Do not I walk upon the teeth of serpents?
Shirley considered The Cardinal as ‘the best of my flock’. A quintessentially Caroline writer, he liked poised understatement; colloquialisms temper the strictures of blank verse. His clear-sighted drama seems knowing, even calculating; many critics feel that Shirley’s characters do their thinking behind the scenes. His characters require neither gods nor devils to engineer their own tragedy with great resourcefulness.
Nowadays, Terry Eagleton has declared tragedy ‘unfashionable’ because ‘it smacks of virile warriors and immolated virgins, cosmic fatality and stoical acquiescence … as an aristocrat among art forms, its tone is too solemn and portentous for a streetwise, sceptical culture’. Over 300 years ago, Shirley had already reflected on such concerns. He does immolate his Duchess but at least she is allowed some agency in the matter. The Cardinal was an aristocratic play with an instinctive scepticism about courtly trappings. It was written for a streetwise society which only a few years later sent, in Marvell’s famous words, its very own ‘royal actor’ out onto the ‘tragic scaffold’.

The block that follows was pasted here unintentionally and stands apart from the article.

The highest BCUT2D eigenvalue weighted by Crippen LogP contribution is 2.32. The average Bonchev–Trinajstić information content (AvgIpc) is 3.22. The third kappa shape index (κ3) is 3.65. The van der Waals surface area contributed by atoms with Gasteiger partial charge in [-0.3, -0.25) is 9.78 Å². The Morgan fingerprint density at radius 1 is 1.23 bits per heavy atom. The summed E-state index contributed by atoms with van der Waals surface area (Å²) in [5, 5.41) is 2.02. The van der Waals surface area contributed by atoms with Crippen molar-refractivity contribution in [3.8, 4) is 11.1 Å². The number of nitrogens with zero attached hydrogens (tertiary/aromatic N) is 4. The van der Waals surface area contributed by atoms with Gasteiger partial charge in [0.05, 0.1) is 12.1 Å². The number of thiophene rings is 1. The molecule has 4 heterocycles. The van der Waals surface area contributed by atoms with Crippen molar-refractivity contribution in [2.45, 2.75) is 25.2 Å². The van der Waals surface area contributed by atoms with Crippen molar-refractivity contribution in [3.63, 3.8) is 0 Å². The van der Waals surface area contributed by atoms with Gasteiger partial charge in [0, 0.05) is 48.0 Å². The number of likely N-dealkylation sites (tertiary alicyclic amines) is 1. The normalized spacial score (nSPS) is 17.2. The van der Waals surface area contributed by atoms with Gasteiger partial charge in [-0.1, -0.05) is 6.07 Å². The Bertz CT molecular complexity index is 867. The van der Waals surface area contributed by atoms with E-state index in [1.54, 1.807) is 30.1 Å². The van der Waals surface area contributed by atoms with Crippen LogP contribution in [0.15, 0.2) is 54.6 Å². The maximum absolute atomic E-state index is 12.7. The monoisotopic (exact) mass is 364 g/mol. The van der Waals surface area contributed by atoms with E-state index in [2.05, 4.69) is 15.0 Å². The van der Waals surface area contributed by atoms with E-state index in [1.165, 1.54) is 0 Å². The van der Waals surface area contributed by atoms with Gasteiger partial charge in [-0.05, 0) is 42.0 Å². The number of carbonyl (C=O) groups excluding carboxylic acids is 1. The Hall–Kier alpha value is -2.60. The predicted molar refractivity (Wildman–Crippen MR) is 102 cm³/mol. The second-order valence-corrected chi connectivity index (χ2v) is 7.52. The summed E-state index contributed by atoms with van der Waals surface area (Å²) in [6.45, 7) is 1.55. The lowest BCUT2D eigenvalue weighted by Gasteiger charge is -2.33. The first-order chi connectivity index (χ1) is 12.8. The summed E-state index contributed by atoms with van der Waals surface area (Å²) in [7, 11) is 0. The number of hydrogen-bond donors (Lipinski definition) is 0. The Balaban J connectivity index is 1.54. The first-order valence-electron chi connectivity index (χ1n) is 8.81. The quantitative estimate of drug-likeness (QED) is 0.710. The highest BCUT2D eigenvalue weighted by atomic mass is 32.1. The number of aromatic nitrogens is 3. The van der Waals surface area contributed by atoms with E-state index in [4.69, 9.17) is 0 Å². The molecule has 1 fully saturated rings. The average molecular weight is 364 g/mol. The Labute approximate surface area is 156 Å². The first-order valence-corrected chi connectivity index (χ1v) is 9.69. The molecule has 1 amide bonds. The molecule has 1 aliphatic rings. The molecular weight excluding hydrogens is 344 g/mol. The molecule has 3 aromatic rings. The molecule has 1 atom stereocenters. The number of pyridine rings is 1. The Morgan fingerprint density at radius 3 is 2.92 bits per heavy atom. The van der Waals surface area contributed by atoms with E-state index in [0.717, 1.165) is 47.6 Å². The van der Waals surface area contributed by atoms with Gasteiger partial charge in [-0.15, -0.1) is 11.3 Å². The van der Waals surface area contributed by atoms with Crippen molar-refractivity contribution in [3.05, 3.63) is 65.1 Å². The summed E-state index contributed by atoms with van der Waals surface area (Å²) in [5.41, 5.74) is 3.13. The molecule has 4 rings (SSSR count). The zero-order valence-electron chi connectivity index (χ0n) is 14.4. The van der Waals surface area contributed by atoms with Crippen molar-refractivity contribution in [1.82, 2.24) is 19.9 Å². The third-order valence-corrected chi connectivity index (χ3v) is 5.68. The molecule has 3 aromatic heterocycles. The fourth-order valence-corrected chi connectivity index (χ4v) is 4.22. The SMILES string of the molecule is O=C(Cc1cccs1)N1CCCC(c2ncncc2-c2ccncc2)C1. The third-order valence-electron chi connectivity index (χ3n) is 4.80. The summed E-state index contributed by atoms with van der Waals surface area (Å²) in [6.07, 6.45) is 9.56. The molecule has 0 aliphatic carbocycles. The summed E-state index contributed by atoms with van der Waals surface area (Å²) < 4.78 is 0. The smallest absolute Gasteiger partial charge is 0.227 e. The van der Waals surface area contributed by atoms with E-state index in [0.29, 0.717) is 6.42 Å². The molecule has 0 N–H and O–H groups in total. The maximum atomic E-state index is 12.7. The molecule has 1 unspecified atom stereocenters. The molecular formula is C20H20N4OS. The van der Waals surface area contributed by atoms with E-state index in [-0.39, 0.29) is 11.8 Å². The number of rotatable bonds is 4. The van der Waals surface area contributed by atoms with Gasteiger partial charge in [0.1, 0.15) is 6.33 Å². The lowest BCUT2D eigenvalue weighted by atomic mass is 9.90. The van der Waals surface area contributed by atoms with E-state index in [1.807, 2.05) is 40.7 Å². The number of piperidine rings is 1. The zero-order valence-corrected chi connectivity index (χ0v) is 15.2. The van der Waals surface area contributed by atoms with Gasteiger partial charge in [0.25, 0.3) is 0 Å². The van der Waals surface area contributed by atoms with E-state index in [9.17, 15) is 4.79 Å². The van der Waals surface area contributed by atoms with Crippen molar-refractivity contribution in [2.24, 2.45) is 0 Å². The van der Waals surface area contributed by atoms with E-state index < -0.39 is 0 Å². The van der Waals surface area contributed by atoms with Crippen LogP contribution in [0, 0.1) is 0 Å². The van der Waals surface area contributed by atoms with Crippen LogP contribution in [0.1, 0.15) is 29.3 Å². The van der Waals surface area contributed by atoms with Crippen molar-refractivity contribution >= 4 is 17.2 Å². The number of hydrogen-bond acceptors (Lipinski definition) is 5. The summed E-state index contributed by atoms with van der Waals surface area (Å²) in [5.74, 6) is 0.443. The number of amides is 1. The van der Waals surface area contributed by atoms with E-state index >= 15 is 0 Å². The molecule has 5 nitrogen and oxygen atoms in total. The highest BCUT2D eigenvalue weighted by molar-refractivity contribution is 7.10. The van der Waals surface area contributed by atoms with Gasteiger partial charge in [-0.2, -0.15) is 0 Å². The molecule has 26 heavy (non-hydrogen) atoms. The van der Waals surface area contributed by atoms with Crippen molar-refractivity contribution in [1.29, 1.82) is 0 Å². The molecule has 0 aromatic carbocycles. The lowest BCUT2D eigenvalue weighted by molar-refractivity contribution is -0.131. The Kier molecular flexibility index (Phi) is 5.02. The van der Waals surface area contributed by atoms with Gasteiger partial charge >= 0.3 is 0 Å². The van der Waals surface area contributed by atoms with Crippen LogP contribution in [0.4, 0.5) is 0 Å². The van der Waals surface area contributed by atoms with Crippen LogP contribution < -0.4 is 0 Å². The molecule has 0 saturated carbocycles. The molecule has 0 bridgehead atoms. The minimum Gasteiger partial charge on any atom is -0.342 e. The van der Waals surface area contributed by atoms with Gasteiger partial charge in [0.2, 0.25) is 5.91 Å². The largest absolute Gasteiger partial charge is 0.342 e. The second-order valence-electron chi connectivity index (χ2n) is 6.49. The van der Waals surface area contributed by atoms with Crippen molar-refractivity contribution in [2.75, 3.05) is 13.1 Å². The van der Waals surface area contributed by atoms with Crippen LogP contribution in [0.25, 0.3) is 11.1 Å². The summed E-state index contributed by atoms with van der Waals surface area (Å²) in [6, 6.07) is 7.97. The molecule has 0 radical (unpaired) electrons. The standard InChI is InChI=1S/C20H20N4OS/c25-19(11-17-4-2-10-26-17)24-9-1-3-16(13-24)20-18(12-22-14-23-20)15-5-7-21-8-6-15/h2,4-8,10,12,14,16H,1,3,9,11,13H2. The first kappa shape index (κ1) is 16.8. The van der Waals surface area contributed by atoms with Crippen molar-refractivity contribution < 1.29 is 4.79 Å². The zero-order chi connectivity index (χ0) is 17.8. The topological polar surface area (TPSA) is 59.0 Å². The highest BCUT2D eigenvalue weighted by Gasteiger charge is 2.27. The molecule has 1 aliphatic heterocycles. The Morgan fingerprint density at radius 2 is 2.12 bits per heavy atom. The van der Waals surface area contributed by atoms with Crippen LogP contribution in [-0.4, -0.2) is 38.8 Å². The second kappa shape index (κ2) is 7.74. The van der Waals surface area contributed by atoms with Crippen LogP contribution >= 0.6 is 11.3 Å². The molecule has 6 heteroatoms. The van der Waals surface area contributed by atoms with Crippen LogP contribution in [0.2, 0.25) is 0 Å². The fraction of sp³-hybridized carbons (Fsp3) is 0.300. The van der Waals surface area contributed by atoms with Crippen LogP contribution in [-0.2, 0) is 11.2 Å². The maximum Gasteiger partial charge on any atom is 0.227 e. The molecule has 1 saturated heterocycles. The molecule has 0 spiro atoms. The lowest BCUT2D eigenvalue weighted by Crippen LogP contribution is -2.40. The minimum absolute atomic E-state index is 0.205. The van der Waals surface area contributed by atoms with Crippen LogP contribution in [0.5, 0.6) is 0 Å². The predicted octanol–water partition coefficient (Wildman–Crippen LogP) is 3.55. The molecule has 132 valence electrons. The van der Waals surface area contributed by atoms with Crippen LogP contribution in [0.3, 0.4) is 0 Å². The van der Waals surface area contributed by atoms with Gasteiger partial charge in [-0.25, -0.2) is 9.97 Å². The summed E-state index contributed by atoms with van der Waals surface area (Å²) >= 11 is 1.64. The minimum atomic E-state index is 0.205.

Prof. Barbara Ravelhofer, Durham University
Honoria and Mammon
produced by The Owle Schreame Theatre Company, at Shirley’s church, St Giles-in-the-Fields, London, Friday 13 Sept – Friday 13 Dec 2013. Director: Brice Stratford